Teacher Joe Marquez strolls along aisles between desks in his Alta Sierra Intermediateclassroom, sliding his finger softly along the frame of his Google glasses. As he swipes to read tweets sent seconds ago by his students, day-glo green letters spelling "test next week" scroll like a stock ticker across his electronic belt buckle.
Marquez's eighth-graders are learning about the formation of the solar system. They've just finished watching a video about the surfaces and atmospheres of the planets when Marquez tells them to grab their cellphones.
"I want you to tweet one thing you saw in the video," Marquez directs. Fourteen-year-old Jamin Jones pulls out his smartphone, fingers moving fast to tweet "you can melt or freeze on Mercury" at his teacher's Twitter handle, @MarquezScience.
It's all part of the tech-savvy teacher's daily routine. His students are tweeting, Facebooking and on the photo-sharing application Instagram throughout the class period. If they don't have a cellphone, Marquez lets them use his tablet.
Using social media as a teaching tool makes a lot of sense, he says. Students already know how to use it, and they stay engaged when asked to tweet and share photos about what they're learning. "I have them take out their cellphones like they take out their books," he said. "They love it."
It helps that Marquez is kind of a big kid himself. He would be in the nerdy-cool clique if he was seated amidst his middle-schoolers.
It's no wonder Marquez was one of just a handful of people picked to test a beta version of Google Glass, the Internet company's wearable device that displays updates and lets you snap a photo by winking.
When his students send tweets, he quickly scans through them using the glasses. Marquez uses more basic technology, too, like a webcam that live streams his classes online for students who are home sick.
"He understands in today's classroom, students do not have to be seated in rows and be quiet to be learning," said Steve Pagani, Alta Sierra principal. "It's almost tricking them into learning. He makes learning fun."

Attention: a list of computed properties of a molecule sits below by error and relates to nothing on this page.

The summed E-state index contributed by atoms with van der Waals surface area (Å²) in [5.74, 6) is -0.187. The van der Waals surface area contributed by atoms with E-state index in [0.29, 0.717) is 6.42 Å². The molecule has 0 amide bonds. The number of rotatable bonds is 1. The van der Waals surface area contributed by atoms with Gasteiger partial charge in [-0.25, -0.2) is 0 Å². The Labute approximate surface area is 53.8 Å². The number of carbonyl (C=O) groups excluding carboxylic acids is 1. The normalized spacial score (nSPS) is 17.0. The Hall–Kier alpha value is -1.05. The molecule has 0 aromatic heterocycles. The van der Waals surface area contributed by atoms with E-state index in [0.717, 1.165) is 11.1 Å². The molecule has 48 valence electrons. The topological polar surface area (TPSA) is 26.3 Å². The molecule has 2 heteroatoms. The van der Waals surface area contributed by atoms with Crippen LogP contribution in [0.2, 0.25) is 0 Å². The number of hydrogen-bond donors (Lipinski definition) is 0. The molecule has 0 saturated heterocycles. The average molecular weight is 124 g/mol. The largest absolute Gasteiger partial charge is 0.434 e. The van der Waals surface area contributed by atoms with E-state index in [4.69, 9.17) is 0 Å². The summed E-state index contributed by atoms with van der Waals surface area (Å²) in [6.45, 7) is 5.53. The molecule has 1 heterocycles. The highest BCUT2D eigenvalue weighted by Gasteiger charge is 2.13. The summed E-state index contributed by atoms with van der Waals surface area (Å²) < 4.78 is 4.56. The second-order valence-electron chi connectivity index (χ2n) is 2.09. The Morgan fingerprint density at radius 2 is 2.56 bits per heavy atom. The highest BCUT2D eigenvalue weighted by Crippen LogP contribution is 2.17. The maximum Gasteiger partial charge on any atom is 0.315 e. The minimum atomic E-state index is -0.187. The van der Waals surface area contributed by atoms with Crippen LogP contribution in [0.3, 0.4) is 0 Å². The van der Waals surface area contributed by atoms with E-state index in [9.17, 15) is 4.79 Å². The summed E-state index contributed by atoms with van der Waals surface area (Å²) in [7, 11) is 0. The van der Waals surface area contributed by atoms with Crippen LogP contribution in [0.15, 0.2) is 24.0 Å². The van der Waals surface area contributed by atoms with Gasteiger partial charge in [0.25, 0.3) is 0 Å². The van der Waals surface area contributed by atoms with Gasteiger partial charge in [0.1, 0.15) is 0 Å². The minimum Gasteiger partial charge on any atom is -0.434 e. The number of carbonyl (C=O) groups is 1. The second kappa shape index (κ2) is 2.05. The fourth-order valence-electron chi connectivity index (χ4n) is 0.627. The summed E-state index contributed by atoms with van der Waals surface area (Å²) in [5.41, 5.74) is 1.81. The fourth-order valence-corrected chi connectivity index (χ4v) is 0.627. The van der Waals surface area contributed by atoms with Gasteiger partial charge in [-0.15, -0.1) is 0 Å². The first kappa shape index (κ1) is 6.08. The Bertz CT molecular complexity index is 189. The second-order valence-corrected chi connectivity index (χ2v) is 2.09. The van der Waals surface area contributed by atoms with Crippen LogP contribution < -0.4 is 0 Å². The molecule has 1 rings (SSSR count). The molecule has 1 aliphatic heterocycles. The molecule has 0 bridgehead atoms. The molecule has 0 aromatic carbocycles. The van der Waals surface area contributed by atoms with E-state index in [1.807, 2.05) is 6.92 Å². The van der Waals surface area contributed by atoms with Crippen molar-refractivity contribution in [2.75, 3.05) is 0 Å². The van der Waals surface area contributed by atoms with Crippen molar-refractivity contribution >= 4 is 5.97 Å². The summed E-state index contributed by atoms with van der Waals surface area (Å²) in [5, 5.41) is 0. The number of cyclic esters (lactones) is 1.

Marquez's students say he is certainly one of their most inventive teachers.
"Today he told us to tweet about what we thought about the moon landing," said Malyia Walters, a teen in thick-rimmed glasses and a hot pink tank top that reads "Selfie." "Kids like to do that stuff."
Monserrat Gonzalez-Ruiz, 14, said Marquez's creativity makes him more relatable than other teachers. As part of their daily lab assignments, Gonzalez-Ruiz and her classmates take photos on Instagram to chronicle what they've learned. By the end of the year, each student has a complete timeline to look back on.
"In all the years I've been in school, he's the only one that's done this," she said. "It's really cool, and I'm lucky to have him as a teacher this year."
But Marquez says his methods get a lukewarm reception from some teachers, especially when he mentions the F-word -- Facebook -- or tells them his students use cellphones in class.
Don't they get distracted, or take advantage of the freedom they're given? Not really, students say.
"Everybody knows he's not a person to mess around with if we want to use our technology. He wants it to be used right and that's the way it should be," said Parker Fritsch, 14.
Many Alta Sierra teachers, from the newest to the most veteran, have begun experimenting. Pagani said several let their students use laptops and personal cell phones to do research during class.
Marquez is on a mission to win over his colleagues.
"No matter how much technology they use, or how small, if they just incorporate it into their everyday use and they learn to teach with it, it's just going to grow on them more and more," Marquez said.
"Even if you start with something small, it can blossom into something large."
DID YOU KNOW?Since 1996, more than 45,000 Clovis Unified middle school students have participated in the district's laptop program.
The reporter can be reached at (559) 441-6412, firstname.lastname@example.org or @hannahfurfaro on Twitter.